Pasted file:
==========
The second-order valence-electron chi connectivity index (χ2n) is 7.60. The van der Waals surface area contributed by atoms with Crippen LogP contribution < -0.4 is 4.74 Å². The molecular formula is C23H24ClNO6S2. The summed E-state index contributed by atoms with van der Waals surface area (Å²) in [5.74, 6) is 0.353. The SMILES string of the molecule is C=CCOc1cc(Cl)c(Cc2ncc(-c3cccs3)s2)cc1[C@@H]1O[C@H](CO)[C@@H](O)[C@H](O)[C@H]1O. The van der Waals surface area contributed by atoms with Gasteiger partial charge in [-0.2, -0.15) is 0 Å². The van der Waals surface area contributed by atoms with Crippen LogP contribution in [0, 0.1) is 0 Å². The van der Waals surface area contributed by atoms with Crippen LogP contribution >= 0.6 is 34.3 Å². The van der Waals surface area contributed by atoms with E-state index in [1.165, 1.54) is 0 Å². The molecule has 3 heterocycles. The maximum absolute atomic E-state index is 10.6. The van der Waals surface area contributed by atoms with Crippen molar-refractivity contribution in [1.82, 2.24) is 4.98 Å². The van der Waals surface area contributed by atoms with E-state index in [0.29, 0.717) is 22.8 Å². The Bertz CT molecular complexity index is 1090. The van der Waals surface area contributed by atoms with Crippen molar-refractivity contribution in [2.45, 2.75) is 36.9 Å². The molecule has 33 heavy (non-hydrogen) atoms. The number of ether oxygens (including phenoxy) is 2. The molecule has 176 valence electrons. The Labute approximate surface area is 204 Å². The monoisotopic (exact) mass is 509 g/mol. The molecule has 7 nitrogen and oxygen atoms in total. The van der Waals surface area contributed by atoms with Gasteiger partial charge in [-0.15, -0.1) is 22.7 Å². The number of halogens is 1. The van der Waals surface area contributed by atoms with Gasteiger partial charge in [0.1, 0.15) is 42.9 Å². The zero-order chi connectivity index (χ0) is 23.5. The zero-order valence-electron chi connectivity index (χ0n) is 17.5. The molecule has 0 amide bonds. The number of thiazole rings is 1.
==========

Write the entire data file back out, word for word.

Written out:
The second-order valence-electron chi connectivity index (χ2n) is 7.60. The van der Waals surface area contributed by atoms with Crippen LogP contribution < -0.4 is 4.74 Å². The molecular formula is C23H24ClNO6S2. The summed E-state index contributed by atoms with van der Waals surface area (Å²) in [5.74, 6) is 0.353. The SMILES string of the molecule is C=CCOc1cc(Cl)c(Cc2ncc(-c3cccs3)s2)cc1[C@@H]1O[C@H](CO)[C@@H](O)[C@H](O)[C@H]1O. The van der Waals surface area contributed by atoms with Gasteiger partial charge in [-0.2, -0.15) is 0 Å². The van der Waals surface area contributed by atoms with Crippen LogP contribution in [0, 0.1) is 0 Å². The van der Waals surface area contributed by atoms with Crippen LogP contribution >= 0.6 is 34.3 Å². The van der Waals surface area contributed by atoms with E-state index in [1.165, 1.54) is 0 Å². The molecule has 3 heterocycles. The maximum absolute atomic E-state index is 10.6. The van der Waals surface area contributed by atoms with Crippen molar-refractivity contribution in [1.82, 2.24) is 4.98 Å². The van der Waals surface area contributed by atoms with E-state index in [0.29, 0.717) is 22.8 Å². The Bertz CT molecular complexity index is 1090. The van der Waals surface area contributed by atoms with Crippen molar-refractivity contribution in [2.45, 2.75) is 36.9 Å². The molecule has 33 heavy (non-hydrogen) atoms. The number of ether oxygens (including phenoxy) is 2. The molecule has 176 valence electrons. The Labute approximate surface area is 204 Å². The monoisotopic (exact) mass is 509 g/mol. The molecule has 7 nitrogen and oxygen atoms in total. The van der Waals surface area contributed by atoms with Gasteiger partial charge in [-0.15, -0.1) is 22.7 Å². The number of halogens is 1. The van der Waals surface area contributed by atoms with Gasteiger partial charge in [0.1, 0.15) is 42.9 Å². The zero-order chi connectivity index (χ0) is 23.5. The zero-order valence-electron chi connectivity index (χ0n) is 17.5. The molecule has 0 amide bonds. The number of thiazole rings is 1.